From standing to fallen: Hurricane Matthew’s impact on two Georgia Southern alumni

Julia Fechter

During the weekend, many Georgia Southern students decided to stay in Statesboro and wait out the bad weather. They anticipated the storm would be worse than Tropical Storm Hermine.

When Hurricane Matthew barrelled up the Georgia coast, the last thing that GS alumnus Drew Purvis and music graduate student Josh Cook expected was to wake up to debris fallen all around, on and into their house.

Fortunately, Purvis and Cook were physically unscathed. Before Friday night, when the storm was at its worst, the two never imagined that their living situation would be radically different 24 hours later.

Waiting it out

Three days after the hurricane, Purvis and Cook have moved most of their furniture and other items out of their house.

The evening started normally enough. Purvis knew that he would probably go to bed later on Friday night.

“I wanted to make sure nothing bad was going to happen, and that I was awake for it if it did,” Purvis said.

Purvis had a friend visiting from Augusta, as well as a friend who evacuated from Savannah. They and Cook stayed up until around 2 a.m. in the morning.

“We were excited because we were going to get up the next morning and keep playing the board game, Mice and Mystics,” Cook said.

After that, Purvis watched some television before going to sleep. He was rudely awakened after 3 a.m. by the sound of trees and tree limbs crashing onto the house.

“I heard all of it crash through. The first thing I did was run out to the living room and make sure Olivia [his friend] was alright,” Purvis said.

Purvis also walked to the other side of their duplex to see if Cook was alright. While doing that, Purvis glimpsed the branches that had fallen in the courtyard.

“Drew called me right after it happened. I just went over and started helping [clean up] and was like ‘this sucks’ the whole time, because what can you do?,” Cook said.

Thus, a laborious campaign to save and move their belongings began. Despite the circumstances, Cook seems to maintain a positive attitude.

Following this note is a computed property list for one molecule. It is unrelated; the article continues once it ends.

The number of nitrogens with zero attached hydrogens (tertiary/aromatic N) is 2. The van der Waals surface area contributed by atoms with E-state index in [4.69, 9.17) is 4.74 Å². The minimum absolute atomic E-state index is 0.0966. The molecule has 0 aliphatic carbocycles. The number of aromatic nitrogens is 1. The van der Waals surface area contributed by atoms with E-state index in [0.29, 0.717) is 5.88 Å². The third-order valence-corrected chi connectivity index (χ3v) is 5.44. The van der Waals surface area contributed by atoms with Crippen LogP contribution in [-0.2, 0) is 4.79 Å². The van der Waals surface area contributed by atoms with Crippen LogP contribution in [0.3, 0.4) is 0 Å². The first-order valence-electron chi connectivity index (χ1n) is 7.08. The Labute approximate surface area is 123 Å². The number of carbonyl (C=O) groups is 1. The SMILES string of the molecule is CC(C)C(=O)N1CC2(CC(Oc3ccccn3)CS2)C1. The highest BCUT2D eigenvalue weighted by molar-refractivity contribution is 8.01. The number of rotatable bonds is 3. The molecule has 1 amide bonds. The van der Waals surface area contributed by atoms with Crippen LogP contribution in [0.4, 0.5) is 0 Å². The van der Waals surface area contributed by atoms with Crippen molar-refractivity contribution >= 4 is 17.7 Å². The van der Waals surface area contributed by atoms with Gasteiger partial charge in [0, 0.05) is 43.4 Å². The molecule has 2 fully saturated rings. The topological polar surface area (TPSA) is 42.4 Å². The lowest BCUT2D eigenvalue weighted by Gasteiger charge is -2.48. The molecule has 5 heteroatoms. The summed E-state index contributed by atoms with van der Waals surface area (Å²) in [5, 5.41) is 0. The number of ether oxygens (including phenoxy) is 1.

“There were a couple times I would just laugh out loud because there’s nothing you can do except start working. You kind of have to compose yourself and go to work,” Cook said.

The two went into Purvis’ duplex and saw a tree branch had pierced the ceiling in Purvis’ bedroom, and water was dripping into the house. They moved Purvis’ bed into their studio, only to have to move furniture and electronic equipment from the studio when water began leaking into the room.

With all their cleaning efforts and frazzled nerves, peace, calm and sleep was challenging for Purvis and Cook to achieve.

“I tried to go to sleep at 6 a.m., and I got like an hour of sleep. Then, I woke up to do some more work [on the house],” Purvis said.

The loud noises from the trees falling spooked Cook and made it more difficult for him to get some sleep.

”I had the most restless night of my life because every sound after that was just, it scared the daylights of you, because you didn’t know what it was. Even a couple nights since then, if somebody slams a door too loud in a house or anything, it was like ‘what was that’?”, Cook said.

Purvis’ and Cook’s landlord visited the house around 9 a.m. Saturday to assess the damage. Shortly thereafter, the two roommates began moving their belongings into a new house, and finished moving on Sunday.

”I was shocked that we got everything of yours done in one day. That’s the first time that’s ever happened,” Cook said.

”Every other time, it’s taken two days to do it with a van,” Purvis added.

Matthew’s destruction

Purvis’ duplex was very badly damaged by falling debris, but Cook’s house was not damaged by debris from the storm.

Purvis saw that his bathroom was completely destroyed when he first left his bedroom after the trees fell. The tree limbs had gouged a hole in the roof and ceiling, exposing the ceiling’s wooden framing.

Luckily, the only items Purvis lost from the bathrooms were small ones like toothbrushes. Nothing was crushed or broken in the bathroom.

The largest tree that fell landed on top of the house and contributed to the water leaking into the studio. That tree came from his neighbor’s yard on the other side of their fence.

“The bedroom was the scary part. I was asleep right here [where the bed was]. Another couple feet…,” Purvis said.

What to do now

Now that Purvis and Cook have completely moved their belongings out of the house, they are not sure what will happen next. If Purvis’ side of the house is totalled, he will not be able to move back in there.

“I’ll be at the new place until repairs are done here. They [the contractors] gave us a 6 to 8 weeks estimate,” Purvis said.

As well, Purvis also has to have his duplex examined by his insurance company. Otherwise, he cannot live there until the repairs company begins working on the home. He and Cook may actually decide to stay at their new house.

Purvis’ and Cook’s landlord found another place for them to stay after the tropical storm hit. The landlord owned another property which was not occupied, and got the two set up with the new home in light of their current circumstances.

The two roommates are grateful for their friends’ and neighbors’ help sorting through the mess of the hurricane debris. Purvis is glad he could be in town during the storm.

“I’m glad I didn’t evacuate, because then I would definitely, stuff would’ve gotten damaged,” Purvis said.

Out of everything that happened, Purvis is most glad that he survived the storm.

Purvis said, “As bad as it is, realistically, the only thing that got damaged was the actual house. Nobody got hurt.”